Eli Lilly and Company received FDA approval on March 3, 2023, to expand the indications for Verzenio® (abemaciclib) tablets. Initially approved in 2017 to treat certain types of metastatic breast cancer, it was given further approval in 2021 to treat early breast cancer (EBC) that is hormone receptor-positive (HR+), human epidermal growth factor receptor 2-negative (HER2-) and node-positive; that is highly likely to recur and that reaches at least 20% on the Ki-67 scale, a measure of cell multiplication. Now, the Ki-67 requirement no longer is needed. However, to qualify for its use patients who have HR+, HER2- EBC must have four or more lymph nodes that are positive for cancer cells or at least one positive lymph node and tumors that are five cm or larger and/or that are graded at three or above. Verzenio selectively inhibits cyclin-dependent kinases (CDK) 4 and 6 (CDK4/6), enzymes that promote the proliferation and spread of cancer cells. For its new indication, it is used along with tamoxifen or an aromatase inhibitor, such as anastrozole, exemestane, or letrozole; at a dose of 150mg twice a day. Because Verzenio may damage the liver and interfere with blood cell formation, patients should have baseline liver function tests and complete blood counts (CBC), followed by the same tests every two weeks for the first eight weeks, every four weeks for the next eight weeks and then regularly while treatment continues. Severe diarrhea that Verzenio may cause could lead to dehydration. Taking it could be associated with interstitial lung disease or pneumonitis and it could increase the risk of blood clots. Look here for complete prescribing information.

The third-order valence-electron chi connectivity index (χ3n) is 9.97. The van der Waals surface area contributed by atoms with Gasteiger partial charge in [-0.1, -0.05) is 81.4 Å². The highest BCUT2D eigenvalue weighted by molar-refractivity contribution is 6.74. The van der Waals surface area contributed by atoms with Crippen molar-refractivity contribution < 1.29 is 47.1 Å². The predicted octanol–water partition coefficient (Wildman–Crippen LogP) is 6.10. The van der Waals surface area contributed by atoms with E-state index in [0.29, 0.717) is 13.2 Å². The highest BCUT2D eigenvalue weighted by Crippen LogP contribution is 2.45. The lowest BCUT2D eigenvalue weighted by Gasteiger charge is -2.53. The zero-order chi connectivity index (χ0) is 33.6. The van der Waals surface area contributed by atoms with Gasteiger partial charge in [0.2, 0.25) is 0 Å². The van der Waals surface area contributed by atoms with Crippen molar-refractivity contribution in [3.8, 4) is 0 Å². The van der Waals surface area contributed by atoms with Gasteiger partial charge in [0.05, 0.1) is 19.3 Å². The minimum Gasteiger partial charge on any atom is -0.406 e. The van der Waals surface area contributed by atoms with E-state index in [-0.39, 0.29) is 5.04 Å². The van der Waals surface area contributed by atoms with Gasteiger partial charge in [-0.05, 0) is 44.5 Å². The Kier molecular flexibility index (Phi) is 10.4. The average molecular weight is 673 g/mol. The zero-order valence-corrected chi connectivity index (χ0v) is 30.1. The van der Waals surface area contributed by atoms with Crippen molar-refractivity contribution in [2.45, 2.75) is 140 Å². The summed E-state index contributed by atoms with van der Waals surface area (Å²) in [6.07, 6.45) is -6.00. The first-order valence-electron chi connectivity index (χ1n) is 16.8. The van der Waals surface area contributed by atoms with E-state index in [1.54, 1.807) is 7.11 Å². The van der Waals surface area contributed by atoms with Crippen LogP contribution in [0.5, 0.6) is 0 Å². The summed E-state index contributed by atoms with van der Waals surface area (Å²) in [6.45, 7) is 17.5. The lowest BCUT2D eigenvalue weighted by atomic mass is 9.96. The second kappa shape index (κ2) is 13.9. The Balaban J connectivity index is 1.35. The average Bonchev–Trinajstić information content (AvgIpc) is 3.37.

Auto-Injector Approved for Udenyca

The FDA approved single-dose, prefilled auto-injectors forUdenyca® (pegfilgrastim-cbqv – Coherus BioSciences) on March 3, 2023. As a biosimilar to Amgen’s Neulasta®, it is injected subcutaneously (SC) to decrease the risk of infections for patients who receive cancer drugs that interfere with the bone marrow’s production of blood cells and that are associated with a clinically significant incidence of febrile neutropenia, an adverse effect of some chemo. It also is approved to raise the chances of surviving Hematopoietic Subsyndrome of Acute Radiation Syndrome, a result of exposure to radiation high enough or long enough to depress bone marrow activity. Recommended adult dosing is 6mg once during each chemo cycle or two doses of 6mg each one week apart for radiation exposure. Doses for pediatric patients who weigh less than 45kg (99 pounds) are based on weight. Udenyca has been available in the U.S. for several years in single-dose prefilled syringes. It is not interchangeable with Neulasta or any of the other pegfilgrastim biosimilars that also are marketed in the U.S. For revised prescribing information, look here.